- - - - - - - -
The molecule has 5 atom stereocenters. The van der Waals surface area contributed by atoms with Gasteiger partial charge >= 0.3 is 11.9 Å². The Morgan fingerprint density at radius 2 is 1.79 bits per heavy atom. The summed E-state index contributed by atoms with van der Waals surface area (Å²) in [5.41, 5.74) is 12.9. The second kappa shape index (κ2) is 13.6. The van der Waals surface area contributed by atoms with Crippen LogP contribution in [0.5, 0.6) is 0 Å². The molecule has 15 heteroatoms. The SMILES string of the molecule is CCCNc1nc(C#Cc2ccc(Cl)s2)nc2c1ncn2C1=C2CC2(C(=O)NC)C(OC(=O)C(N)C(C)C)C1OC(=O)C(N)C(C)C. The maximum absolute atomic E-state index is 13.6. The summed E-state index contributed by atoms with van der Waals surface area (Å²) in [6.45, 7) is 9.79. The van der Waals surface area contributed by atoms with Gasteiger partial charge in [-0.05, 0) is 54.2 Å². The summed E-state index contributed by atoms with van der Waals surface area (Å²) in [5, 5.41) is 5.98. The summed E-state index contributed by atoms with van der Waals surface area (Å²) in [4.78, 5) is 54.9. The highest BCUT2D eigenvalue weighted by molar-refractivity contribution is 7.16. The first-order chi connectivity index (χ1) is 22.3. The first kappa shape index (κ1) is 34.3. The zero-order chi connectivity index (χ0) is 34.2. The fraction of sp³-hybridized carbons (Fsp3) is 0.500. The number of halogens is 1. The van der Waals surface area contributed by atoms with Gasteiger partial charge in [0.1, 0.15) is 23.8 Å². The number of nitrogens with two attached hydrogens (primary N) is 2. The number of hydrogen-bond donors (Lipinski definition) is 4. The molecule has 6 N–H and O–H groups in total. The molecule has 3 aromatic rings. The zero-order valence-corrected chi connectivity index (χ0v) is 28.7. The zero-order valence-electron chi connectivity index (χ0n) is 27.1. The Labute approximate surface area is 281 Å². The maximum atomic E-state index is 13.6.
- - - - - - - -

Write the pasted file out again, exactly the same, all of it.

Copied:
The molecule has 5 atom stereocenters. The van der Waals surface area contributed by atoms with Gasteiger partial charge >= 0.3 is 11.9 Å². The Morgan fingerprint density at radius 2 is 1.79 bits per heavy atom. The summed E-state index contributed by atoms with van der Waals surface area (Å²) in [5.41, 5.74) is 12.9. The second kappa shape index (κ2) is 13.6. The van der Waals surface area contributed by atoms with Crippen LogP contribution in [0.5, 0.6) is 0 Å². The molecule has 15 heteroatoms. The SMILES string of the molecule is CCCNc1nc(C#Cc2ccc(Cl)s2)nc2c1ncn2C1=C2CC2(C(=O)NC)C(OC(=O)C(N)C(C)C)C1OC(=O)C(N)C(C)C. The maximum absolute atomic E-state index is 13.6. The summed E-state index contributed by atoms with van der Waals surface area (Å²) in [6.45, 7) is 9.79. The van der Waals surface area contributed by atoms with Gasteiger partial charge in [-0.05, 0) is 54.2 Å². The summed E-state index contributed by atoms with van der Waals surface area (Å²) in [5, 5.41) is 5.98. The summed E-state index contributed by atoms with van der Waals surface area (Å²) in [4.78, 5) is 54.9. The highest BCUT2D eigenvalue weighted by molar-refractivity contribution is 7.16. The first-order chi connectivity index (χ1) is 22.3. The first kappa shape index (κ1) is 34.3. The zero-order chi connectivity index (χ0) is 34.2. The fraction of sp³-hybridized carbons (Fsp3) is 0.500. The number of halogens is 1. The van der Waals surface area contributed by atoms with Gasteiger partial charge in [0.1, 0.15) is 23.8 Å². The number of nitrogens with two attached hydrogens (primary N) is 2. The number of hydrogen-bond donors (Lipinski definition) is 4. The molecule has 6 N–H and O–H groups in total. The molecule has 3 aromatic rings. The zero-order valence-corrected chi connectivity index (χ0v) is 28.7. The zero-order valence-electron chi connectivity index (χ0n) is 27.1. The Labute approximate surface area is 281 Å². The maximum atomic E-state index is 13.6.